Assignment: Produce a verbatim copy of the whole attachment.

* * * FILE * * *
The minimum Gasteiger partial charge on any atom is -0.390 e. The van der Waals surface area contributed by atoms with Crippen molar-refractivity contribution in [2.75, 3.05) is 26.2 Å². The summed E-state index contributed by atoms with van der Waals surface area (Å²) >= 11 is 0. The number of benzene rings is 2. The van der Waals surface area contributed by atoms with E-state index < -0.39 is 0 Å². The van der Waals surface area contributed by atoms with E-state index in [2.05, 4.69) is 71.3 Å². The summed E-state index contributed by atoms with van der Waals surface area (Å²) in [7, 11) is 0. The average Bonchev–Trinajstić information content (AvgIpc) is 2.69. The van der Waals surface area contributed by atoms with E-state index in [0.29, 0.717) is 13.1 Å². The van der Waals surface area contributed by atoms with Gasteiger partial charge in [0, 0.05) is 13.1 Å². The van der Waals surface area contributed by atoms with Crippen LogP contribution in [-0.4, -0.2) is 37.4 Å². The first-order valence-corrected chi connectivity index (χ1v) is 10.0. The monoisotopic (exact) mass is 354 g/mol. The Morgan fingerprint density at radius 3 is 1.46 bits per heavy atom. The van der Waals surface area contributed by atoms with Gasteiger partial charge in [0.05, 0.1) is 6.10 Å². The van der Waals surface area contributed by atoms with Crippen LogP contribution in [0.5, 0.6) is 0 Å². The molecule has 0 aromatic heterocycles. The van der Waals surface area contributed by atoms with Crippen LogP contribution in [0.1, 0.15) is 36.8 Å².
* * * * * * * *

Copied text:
The minimum Gasteiger partial charge on any atom is -0.390 e. The van der Waals surface area contributed by atoms with Crippen molar-refractivity contribution in [2.75, 3.05) is 26.2 Å². The summed E-state index contributed by atoms with van der Waals surface area (Å²) >= 11 is 0. The number of benzene rings is 2. The van der Waals surface area contributed by atoms with E-state index < -0.39 is 0 Å². The van der Waals surface area contributed by atoms with E-state index in [2.05, 4.69) is 71.3 Å². The summed E-state index contributed by atoms with van der Waals surface area (Å²) in [7, 11) is 0. The average Bonchev–Trinajstić information content (AvgIpc) is 2.69. The van der Waals surface area contributed by atoms with E-state index in [0.29, 0.717) is 13.1 Å². The van der Waals surface area contributed by atoms with Gasteiger partial charge in [0, 0.05) is 13.1 Å². The van der Waals surface area contributed by atoms with Crippen LogP contribution in [-0.4, -0.2) is 37.4 Å². The first-order valence-corrected chi connectivity index (χ1v) is 10.0. The monoisotopic (exact) mass is 354 g/mol. The Morgan fingerprint density at radius 3 is 1.46 bits per heavy atom. The van der Waals surface area contributed by atoms with Gasteiger partial charge in [0.05, 0.1) is 6.10 Å². The van der Waals surface area contributed by atoms with Crippen LogP contribution in [0.5, 0.6) is 0 Å². The molecule has 0 aromatic heterocycles. The van der Waals surface area contributed by atoms with Crippen LogP contribution in [0.1, 0.15) is 36.8 Å².